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American, global media assail Pope Benedict XVI for standing for life, family

Ben Johnson
Ben Johnson

WASHINGTON, D.C., February 12, 2013, (LifeSiteNews.com) – The nation's three major television networks, its most influential newspapers, and its most trafficked websites attacked Pope Benedict XVI and the Roman Catholic Church following the surprise announcement that the pope was resigning the papacy at the end of the month – many targeting the church's teachings on abortion and homosexuality.

On CBS, Scott Pelly said, “The pope was very conservative in a doctrinal sort of way when a lot of American Catholics are looking for a pope to lead into a new era – of maybe for women in the church, for example.” NBC’s Brian Williams called Pope Benedict XVI an “old-fashioned man in modern times.”

According to an analysis by the Media Research Center, the worst offender was ABC News, where anchor Diane Sawyer, who is a member of the Catholic Church, said, “There has to be fundamental change” to the Church's moral teachings. Jeffrey Kofman added that Pope Benedict had “tried to hold back the forces of modernity” during his pontificate.

“The liberal media’s snarling, bigoted anti-Catholicism is on full display, and ABC World News has won the race to the bottom,” said MRC President Brent Bozell. “Disney-owned ABC News used the opportunity to bludgeon the Catholic Church and Pope Benedict with every left-wing grievance imaginable. It was a disgusting and deeply offensive assault on the Church.”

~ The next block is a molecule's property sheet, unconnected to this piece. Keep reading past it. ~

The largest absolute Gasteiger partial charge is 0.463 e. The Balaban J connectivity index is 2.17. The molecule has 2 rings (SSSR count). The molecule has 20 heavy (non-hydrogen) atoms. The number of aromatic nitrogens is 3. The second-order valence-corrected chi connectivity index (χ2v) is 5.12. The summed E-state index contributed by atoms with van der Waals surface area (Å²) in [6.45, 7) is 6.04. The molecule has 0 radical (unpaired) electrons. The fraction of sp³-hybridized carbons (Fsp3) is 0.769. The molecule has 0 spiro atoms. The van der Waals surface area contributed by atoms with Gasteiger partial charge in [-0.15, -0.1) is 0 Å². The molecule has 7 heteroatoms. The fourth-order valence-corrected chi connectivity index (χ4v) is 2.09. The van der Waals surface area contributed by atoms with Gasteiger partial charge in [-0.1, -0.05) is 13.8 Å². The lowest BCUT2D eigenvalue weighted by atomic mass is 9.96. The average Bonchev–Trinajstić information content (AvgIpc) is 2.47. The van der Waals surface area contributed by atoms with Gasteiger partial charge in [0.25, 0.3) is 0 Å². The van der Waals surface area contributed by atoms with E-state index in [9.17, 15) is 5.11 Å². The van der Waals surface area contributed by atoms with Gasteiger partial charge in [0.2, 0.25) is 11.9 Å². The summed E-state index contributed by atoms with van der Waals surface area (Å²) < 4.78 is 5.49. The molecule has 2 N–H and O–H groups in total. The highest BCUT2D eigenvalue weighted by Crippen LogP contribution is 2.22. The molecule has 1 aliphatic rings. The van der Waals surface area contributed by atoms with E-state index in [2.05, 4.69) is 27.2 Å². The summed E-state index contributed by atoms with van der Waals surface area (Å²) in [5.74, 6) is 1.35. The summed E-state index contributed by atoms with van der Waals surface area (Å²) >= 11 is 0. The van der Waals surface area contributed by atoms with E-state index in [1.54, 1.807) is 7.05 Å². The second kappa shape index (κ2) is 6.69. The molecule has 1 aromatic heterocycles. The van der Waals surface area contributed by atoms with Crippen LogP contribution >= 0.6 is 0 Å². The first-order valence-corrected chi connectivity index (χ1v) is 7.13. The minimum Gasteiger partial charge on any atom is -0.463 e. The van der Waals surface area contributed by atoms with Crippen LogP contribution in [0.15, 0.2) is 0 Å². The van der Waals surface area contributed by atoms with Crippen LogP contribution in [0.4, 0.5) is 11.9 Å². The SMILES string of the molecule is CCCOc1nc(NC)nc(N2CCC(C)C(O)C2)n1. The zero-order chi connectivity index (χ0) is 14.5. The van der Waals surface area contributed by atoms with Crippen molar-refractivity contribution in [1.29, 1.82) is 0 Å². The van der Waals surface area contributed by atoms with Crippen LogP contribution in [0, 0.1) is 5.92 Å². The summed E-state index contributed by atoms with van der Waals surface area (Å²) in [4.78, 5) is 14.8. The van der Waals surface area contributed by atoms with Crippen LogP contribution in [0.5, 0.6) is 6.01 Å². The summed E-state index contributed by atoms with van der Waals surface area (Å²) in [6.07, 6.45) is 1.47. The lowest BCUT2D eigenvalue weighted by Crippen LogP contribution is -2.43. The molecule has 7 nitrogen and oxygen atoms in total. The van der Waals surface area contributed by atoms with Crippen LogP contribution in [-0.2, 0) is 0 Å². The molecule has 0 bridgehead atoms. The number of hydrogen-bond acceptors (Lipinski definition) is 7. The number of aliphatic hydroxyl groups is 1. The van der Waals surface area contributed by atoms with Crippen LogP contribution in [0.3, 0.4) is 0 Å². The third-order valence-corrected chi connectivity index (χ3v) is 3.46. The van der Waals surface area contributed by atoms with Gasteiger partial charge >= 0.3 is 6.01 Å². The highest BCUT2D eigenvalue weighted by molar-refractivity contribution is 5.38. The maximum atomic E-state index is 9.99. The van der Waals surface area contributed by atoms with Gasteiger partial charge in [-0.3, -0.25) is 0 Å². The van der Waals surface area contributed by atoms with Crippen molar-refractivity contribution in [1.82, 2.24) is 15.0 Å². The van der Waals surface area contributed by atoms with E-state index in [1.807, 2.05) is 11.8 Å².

Bozell said the media “owe 1.2 billion Catholics an apology” and that Diane Sawyer “should go to Confession.”

However, the Big Three were far from the only media outlets assailing the pope for not bending to the times and instead upholding and defending Catholic teaching, particularly on sexual ethics.

An unsigned editorial in The Washington Post rapped the pope, because he had “rejected calls by Catholic progressives for reconsideration of doctrines such as celibacy and the ban on women in the priesthood; at a time when acceptance of the rights of gays and lesbians is rapidly spreading across the world, he was outspoken in condemning homosexuality as 'unnatural' and unacceptable.”

The editorial stated his “most important achievements” including a statement that in some cases, such as that of a male prostitute, using a condom may be a "first step" toward moralization, and “exonerating the Jewish people for the death of Jesus.”

“Catholics who seek a different answer will have to hope that a college of cardinals dominated by the pope’s appointees will choose a more progressive successor,” the paper concluded.

Bill Keller, New York Times' executive editor from 2003 to 2011, said he believes history would judge the pope “unkindly.”

“He will be described as a diehard traditionalist, a reactionary in a time of revolutionary yearnings,” he wrote. “He gave no encouragement to the nuns who sought to break through the stained-glass ceiling, to gays who wanted the church to come to terms with their humanity, to Catholics who questioned the Vatican orthodoxy on contraception, divorce, priestly celibacy, the ordination of women and, of course, abortion.”

While he was glad some parishes “soft-pedal the chauvinism of Rome,” he hoped the Papacy would be given to someone “less austere, more politically adept, maybe even one not drawn from the great pool of European white men.”